There are times when an employee feels that they have been discriminated against and the law is very protective in this area. However, there is a process to follow before legal action can be taken.
The general common law rule is that an employer is free to offer employment to whomsoever he chooses. However, the employer will breach statutory requirements if he discriminates against a person on the grounds of things such as sex, race etc.
The Equality Act 2006 protects employees, contract workers, job applicants and employees after employment has ended so there is a vast range of individuals that are covered under the Act.
The Equality Act 2006 sets out certain characteristics that are protected. These are the grounds on which discrimination is based upon. They are:
– Gender reassignment
– Religion or belief
– Sexual orientation
– Pregnancy and maternity.
The Equality Act provides disabled employees with protection from discrimination in the work place. The employer must make reasonable adjustments to accommodate an employee with a disability.
It is unlawful to discriminate against an employee due to a physical or mental disability or fail to make reasonable adjustments to accommodate an employee with a disability. A person is classified as disabled if they have a physical or mental impairment which has a substantial and long-term effect on their ability to carry out normal day-to-day activities.
If an employee has a disability that is making it difficult to maintain an efficient work load, employers should consider what reasonable adjustments they can make to help the employee. An interview can be arranged with the employee to discuss what can be done to support them. It could be as simple as supplying an ergonomic chair or power-assisted piece of equipment. Reasonable adjustments do include re-deployment to a different type of work if necessary.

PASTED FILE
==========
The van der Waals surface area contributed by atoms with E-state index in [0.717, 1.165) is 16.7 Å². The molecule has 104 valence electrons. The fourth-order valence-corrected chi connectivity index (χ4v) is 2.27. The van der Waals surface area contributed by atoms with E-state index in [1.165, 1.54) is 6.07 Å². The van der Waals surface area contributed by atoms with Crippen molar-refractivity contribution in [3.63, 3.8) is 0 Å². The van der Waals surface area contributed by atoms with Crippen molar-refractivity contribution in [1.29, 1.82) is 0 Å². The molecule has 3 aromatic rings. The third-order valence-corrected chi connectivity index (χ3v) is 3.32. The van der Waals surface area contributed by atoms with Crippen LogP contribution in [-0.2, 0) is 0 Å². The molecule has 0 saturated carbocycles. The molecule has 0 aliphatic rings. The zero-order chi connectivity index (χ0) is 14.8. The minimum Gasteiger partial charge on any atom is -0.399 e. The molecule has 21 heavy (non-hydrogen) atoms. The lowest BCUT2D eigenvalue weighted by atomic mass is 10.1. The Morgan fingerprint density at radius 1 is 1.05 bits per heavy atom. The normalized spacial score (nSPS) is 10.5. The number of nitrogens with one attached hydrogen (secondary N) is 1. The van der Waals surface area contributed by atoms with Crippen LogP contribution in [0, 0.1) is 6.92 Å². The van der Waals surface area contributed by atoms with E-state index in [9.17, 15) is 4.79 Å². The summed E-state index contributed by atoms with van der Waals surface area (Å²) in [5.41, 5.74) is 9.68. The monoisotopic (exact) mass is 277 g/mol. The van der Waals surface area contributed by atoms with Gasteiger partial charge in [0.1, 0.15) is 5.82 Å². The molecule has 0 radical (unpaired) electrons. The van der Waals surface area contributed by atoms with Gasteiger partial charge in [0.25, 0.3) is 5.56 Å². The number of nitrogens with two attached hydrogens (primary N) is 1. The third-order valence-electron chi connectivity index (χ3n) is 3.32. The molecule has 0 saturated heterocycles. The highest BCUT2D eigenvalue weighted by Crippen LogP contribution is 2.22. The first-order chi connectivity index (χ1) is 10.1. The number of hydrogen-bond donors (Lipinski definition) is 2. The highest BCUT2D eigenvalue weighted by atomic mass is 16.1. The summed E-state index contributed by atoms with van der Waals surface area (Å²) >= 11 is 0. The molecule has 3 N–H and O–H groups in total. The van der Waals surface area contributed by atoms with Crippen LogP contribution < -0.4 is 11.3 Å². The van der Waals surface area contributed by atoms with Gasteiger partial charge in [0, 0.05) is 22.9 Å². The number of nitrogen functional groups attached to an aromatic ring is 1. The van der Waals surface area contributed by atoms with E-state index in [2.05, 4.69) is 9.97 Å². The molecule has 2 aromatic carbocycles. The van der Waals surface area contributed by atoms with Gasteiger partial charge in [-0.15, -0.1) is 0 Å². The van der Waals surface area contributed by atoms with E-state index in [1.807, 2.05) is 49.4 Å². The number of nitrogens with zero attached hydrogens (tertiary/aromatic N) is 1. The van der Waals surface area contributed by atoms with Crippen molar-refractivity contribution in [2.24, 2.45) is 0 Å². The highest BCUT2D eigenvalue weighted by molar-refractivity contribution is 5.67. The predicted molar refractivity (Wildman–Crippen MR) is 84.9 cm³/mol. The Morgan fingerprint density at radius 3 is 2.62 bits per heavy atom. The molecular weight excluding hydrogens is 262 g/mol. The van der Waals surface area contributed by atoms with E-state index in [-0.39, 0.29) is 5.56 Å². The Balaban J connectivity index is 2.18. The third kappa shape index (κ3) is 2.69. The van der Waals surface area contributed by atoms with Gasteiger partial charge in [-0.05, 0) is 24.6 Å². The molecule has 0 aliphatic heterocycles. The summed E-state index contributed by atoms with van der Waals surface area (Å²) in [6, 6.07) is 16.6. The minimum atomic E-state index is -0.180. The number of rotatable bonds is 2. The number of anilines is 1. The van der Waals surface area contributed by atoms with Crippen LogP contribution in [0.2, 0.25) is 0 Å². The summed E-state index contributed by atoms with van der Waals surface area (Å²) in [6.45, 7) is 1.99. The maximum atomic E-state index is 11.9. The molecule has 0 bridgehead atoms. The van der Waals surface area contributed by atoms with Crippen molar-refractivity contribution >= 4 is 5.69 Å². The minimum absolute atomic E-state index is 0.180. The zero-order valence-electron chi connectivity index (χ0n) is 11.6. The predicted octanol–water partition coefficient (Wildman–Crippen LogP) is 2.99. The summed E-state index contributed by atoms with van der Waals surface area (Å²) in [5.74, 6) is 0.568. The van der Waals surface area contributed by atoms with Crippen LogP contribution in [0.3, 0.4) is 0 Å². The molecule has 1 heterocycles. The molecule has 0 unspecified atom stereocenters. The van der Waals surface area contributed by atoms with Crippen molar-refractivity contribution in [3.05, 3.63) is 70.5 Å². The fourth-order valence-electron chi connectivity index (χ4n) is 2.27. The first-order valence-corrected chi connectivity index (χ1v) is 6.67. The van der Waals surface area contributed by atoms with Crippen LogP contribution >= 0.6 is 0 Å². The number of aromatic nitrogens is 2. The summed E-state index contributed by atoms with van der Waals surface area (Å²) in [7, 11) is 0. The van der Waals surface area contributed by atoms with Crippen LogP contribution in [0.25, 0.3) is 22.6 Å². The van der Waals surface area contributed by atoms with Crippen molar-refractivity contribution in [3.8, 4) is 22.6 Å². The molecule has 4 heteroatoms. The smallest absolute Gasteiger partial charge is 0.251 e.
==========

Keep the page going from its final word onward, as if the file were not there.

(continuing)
It is unlawful for an employer to discriminate against an employee due to race, colour, nationality, ethnic or national origin. The different types of prohibited conduct relating to race discrimination could include refusing to employ someone solely due to their race or a requirement for a job position for all employees to have GCSE Maths and English which individuals educated in countries without GCSE’s would not have.
In limited circumstances, there are some job positions which can require that the applicant is of a particular racial group. This is known as ‘occupational requirement’. For example, an advertising company may require an individual of a particular race to advertise their product.
An employer cannot discriminate against an employee due to their religion or belief (or lack of religion or belief). The Equality Act does not set a specific list defining what religion or belief discrimination is. The law defines it as any religion, religious or philosophical belief.
To be protected under the Equality Act, a philosophical belief must be genuinely held, be a belief rather than an opinion or viewpoint, be a belief as to a weighty and substantial aspect of human life, attain a certain level of cogency, seriousness, cohesion and be worthy of respect in a democratic society and not conflict with the fundamental rights of others.